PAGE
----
Jul 4 2009
Dear Ms. Johnston:
I know I haven’t read you in a long time, but when I got an ARC of this book I confess that I just had to read it. Tall, dark, and gorgeous always does it for me. Thankfully, the characters lived up to the cover and despite some small problems here and there, I’m pretty much hooked on the “Fabulous Fourteen”.
Benjamin Benedict is one of fourteen kids between the mixed marriages of Foster Benedict and Abigail Coates Benedict Hamilton. Foster and Abby had five boys with the youngest, Darlington, dying at the age of 4. In the emotional year after Darlington’s death, Foster dallied with a waitress once and got her pregnant. Abby left him. They both remarried. Foster to Pasty Taggart and Abby to Senator Hamilton. Foster took Ben and Carter. Abby kept the youngest, Rhett, and the oldest, Nash, refused to leave his mother.
All of the Benedect boys (including Black Sheep, Ryan, the bastard) have gone to military school and then into the armed forces. Ben got out of the army and now is an agent for ICE (Immigration and Customs Enforcement), a division of homeland security. What Ben’s family doesn’t know is that he is suffering from severe PTSD. In the first third of the book, Ben suffers a series of horrific incidents. (I kept thinking during the opening scenes “Oh, this will not end well”). He’s ordered to see a psychiatrist before he will be allowed back onto the streets of Georgetown.
Dr. Annagreit Schuster is a Georgetown resident with a practice specializing in PTSD. She has her own demons which drove her to try to save those from personal tragedies. She is half chagrined and half excited to see that her new patient is Ben Benedict. She met him just a day before at a local vet when Ben had brought in an angry rottweiler he had found on the street, having been just struck by a vehicle. They went home together but Ben had a PTSD episode and left her, leaving Anna to think she would never see him again.
Anna recognizes that her strong attraction to Ben might cause ethical problems but she sees him as a man worth saving. As the story goes on, Anna sacrifices more and more of her principles and places her career in jeopardy to not only be with Ben but to see if she can help him. Obviously her motivation is a bit selfish, but it’s fascinating to watch Anna’s professional career unravel in an effort to save Ben while Ben’s career seems to be unraveling because he can’t heal.
Ben finds Anna to be a port in the storm. He can actually sleep when she is around. He feels calmer, more at peace than he has before even though she picks at him emotionally. Ben is a great character. It’s not that he doesn’t want to heal, but that he doesn’t know how. He recognizes his own PTSD symptoms which makes it easier for him to mask those feelings while in the company of others, but he is falling apart. I thought the scenes in which he breaks down and the different ways that Anna seeks to assist him were fascinating. Not every time called for comfort.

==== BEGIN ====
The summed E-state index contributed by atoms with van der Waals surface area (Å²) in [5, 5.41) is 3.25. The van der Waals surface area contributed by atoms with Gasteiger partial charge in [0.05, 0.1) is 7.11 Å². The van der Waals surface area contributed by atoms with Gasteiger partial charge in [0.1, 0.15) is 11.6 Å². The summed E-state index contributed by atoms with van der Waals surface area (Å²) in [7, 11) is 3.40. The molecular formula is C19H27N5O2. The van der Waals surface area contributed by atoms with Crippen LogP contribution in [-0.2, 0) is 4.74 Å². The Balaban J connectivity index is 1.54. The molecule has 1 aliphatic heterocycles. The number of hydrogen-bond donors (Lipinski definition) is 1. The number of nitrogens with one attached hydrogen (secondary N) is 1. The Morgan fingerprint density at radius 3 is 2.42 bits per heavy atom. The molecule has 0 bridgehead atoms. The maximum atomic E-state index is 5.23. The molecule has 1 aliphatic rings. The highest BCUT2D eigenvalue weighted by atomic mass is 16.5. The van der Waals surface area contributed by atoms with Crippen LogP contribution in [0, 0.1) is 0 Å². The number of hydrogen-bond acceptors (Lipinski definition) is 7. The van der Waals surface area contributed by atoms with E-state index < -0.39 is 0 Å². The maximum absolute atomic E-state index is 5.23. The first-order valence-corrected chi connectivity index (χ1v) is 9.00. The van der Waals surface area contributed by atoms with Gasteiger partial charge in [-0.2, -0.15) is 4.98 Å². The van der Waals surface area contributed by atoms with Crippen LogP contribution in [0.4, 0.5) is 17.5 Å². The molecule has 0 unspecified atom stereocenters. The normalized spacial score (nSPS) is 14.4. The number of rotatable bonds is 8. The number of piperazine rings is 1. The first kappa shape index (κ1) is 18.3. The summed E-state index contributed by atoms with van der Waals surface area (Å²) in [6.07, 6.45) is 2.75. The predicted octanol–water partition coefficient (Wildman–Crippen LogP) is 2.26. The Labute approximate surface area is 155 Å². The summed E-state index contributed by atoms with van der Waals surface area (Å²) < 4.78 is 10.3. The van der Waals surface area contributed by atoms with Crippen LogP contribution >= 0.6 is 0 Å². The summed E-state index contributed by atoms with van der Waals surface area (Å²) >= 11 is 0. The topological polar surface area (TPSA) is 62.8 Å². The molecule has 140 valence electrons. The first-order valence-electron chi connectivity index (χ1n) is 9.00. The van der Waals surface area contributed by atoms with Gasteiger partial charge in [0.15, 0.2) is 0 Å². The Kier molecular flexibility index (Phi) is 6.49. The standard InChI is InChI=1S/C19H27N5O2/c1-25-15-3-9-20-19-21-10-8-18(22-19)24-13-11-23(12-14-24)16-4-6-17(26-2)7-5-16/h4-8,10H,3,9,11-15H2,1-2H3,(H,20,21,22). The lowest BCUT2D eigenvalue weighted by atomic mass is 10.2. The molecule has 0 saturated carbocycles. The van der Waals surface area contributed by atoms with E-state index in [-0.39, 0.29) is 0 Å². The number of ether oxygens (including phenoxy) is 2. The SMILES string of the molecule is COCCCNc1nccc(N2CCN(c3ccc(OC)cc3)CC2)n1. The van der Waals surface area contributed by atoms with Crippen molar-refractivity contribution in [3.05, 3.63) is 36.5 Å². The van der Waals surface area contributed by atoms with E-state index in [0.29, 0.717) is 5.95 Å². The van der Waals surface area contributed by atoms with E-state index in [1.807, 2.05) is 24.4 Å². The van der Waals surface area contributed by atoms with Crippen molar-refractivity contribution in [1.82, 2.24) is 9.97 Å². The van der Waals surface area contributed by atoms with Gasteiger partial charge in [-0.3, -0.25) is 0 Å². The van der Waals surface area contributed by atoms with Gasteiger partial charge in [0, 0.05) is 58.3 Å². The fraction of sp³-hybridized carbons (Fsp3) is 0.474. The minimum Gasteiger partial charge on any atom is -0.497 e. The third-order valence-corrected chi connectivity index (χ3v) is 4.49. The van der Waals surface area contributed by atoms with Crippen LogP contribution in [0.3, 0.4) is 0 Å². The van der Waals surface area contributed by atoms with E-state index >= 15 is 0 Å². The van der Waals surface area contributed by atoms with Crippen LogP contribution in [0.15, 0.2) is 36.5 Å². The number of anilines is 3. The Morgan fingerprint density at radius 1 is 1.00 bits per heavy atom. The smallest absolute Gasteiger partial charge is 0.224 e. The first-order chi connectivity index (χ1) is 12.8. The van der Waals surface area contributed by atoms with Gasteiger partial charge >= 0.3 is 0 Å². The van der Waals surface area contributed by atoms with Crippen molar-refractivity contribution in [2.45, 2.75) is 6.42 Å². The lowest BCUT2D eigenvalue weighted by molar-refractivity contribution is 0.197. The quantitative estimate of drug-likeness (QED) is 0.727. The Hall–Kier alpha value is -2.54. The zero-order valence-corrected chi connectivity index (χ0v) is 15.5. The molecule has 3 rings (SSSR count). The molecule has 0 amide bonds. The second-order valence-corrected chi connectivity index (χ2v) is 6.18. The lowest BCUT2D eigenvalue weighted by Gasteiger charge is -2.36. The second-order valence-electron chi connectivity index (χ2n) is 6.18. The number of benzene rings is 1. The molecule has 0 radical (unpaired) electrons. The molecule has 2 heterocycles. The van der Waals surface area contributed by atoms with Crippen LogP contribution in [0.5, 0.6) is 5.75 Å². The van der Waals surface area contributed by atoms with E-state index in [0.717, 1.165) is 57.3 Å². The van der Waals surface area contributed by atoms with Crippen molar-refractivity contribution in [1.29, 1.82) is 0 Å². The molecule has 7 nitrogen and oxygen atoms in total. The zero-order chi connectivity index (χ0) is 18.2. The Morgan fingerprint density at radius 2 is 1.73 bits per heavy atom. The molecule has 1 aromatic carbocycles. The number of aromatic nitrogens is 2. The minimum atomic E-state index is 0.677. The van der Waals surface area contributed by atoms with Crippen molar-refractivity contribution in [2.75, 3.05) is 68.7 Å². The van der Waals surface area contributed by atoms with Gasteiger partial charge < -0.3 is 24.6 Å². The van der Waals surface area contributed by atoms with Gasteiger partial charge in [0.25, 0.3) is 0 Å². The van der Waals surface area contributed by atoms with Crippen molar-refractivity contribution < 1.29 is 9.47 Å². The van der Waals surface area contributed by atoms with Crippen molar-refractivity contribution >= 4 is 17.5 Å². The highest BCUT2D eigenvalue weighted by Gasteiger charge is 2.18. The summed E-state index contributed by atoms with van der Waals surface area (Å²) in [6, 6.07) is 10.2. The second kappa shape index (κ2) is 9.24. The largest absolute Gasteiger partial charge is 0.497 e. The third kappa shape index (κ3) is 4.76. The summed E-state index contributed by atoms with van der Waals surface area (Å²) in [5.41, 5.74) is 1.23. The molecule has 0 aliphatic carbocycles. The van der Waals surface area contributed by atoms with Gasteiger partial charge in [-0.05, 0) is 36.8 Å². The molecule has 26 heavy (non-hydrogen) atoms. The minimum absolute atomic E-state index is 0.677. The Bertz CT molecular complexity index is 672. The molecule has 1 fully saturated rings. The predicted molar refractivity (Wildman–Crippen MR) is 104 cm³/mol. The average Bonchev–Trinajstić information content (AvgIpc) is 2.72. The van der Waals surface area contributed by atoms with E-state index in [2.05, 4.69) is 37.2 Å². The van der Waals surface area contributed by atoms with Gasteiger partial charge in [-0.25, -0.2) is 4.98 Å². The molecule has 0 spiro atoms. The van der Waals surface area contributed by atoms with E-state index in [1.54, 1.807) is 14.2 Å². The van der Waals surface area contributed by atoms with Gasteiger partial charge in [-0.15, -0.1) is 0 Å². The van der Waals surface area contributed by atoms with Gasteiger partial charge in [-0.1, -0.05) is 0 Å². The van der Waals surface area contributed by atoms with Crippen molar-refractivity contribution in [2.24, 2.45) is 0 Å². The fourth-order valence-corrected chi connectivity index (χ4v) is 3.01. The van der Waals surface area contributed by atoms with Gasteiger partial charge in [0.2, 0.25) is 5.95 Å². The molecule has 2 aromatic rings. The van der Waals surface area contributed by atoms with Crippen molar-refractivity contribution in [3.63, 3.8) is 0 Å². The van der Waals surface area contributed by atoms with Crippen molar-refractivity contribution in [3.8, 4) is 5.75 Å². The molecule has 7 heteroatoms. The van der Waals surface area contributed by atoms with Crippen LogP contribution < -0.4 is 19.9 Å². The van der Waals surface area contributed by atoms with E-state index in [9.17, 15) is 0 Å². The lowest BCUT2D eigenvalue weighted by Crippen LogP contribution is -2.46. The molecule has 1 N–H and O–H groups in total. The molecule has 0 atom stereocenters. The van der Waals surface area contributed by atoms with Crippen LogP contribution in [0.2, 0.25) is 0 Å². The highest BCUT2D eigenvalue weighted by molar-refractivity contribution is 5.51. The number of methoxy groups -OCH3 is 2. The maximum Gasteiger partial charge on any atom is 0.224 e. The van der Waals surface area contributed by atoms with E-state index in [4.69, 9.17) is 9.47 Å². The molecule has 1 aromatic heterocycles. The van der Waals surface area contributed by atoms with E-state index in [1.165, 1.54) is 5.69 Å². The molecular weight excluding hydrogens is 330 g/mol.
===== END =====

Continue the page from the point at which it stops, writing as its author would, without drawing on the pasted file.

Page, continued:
Anna does not want Ben on the streets because she thinks he’s a “ticking time bomb” but an Al Quaeda threat of a dirty bomb in DC requires Ben to follow up gang leads that he and his partner had developed. The suspense plot relies a bit heavily on coincidence but I put those complaints aside because the story moved quickly and the suspense plot was necessary to drive the emotional character arcs.
Despite the abbreviated time length of the story (it takes place over a week), I really believed that Anna and Ben belonged together. The romance and suspense were really well incorporated despite some contrivances and the speed at which Ben and Anna seem to recover from their respective emotional issues. Further, there were so many people in this story that I felt like I needed a scorecard. Non essential characters were given screenspace that I thought was unnecessary. There was too much sequel baiting and too many random people that were introduced only to be forgotten beyond one scene.
However, as I said at the beginning, I’m totally on board for the remaining stories of the Fabulous Fourteen. Their parents have screwed them up sufficiently that they will all have serious relationship issues!
I only have one request. None of the parents in this story but Patsy deserve a happy ever after ending. Abby, Ben’s biological mother was a heinous character. I felt like she had every bad thing coming to her after the way that she treated her kids. Truly what she did to Ben when his brother died was horrible. Ben had a lot of apologies coming his way that never materialized starting with Abby and his sister, Julia. B